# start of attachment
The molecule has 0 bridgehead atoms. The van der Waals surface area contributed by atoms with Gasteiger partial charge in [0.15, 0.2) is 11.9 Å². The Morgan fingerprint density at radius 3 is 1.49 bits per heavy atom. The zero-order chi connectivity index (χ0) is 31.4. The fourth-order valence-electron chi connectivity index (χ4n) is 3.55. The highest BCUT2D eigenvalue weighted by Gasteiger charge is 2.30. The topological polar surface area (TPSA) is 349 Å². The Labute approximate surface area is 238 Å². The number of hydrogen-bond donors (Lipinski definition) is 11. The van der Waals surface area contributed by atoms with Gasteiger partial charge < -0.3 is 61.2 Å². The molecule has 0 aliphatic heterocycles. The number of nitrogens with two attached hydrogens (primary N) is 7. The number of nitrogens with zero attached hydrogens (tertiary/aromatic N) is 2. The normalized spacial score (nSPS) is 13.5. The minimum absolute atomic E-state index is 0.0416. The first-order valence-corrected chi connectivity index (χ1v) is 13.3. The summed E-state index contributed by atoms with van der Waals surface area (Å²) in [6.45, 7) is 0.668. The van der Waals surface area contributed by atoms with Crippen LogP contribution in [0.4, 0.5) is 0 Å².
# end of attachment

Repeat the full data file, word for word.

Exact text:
The molecule has 0 bridgehead atoms. The van der Waals surface area contributed by atoms with Gasteiger partial charge in [0.15, 0.2) is 11.9 Å². The Morgan fingerprint density at radius 3 is 1.49 bits per heavy atom. The zero-order chi connectivity index (χ0) is 31.4. The fourth-order valence-electron chi connectivity index (χ4n) is 3.55. The highest BCUT2D eigenvalue weighted by Gasteiger charge is 2.30. The topological polar surface area (TPSA) is 349 Å². The Labute approximate surface area is 238 Å². The number of hydrogen-bond donors (Lipinski definition) is 11. The van der Waals surface area contributed by atoms with Gasteiger partial charge < -0.3 is 61.2 Å². The molecule has 0 aliphatic heterocycles. The number of nitrogens with two attached hydrogens (primary N) is 7. The number of nitrogens with zero attached hydrogens (tertiary/aromatic N) is 2. The normalized spacial score (nSPS) is 13.5. The minimum absolute atomic E-state index is 0.0416. The first-order valence-corrected chi connectivity index (χ1v) is 13.3. The summed E-state index contributed by atoms with van der Waals surface area (Å²) in [6.45, 7) is 0.668. The van der Waals surface area contributed by atoms with Crippen LogP contribution in [0.4, 0.5) is 0 Å².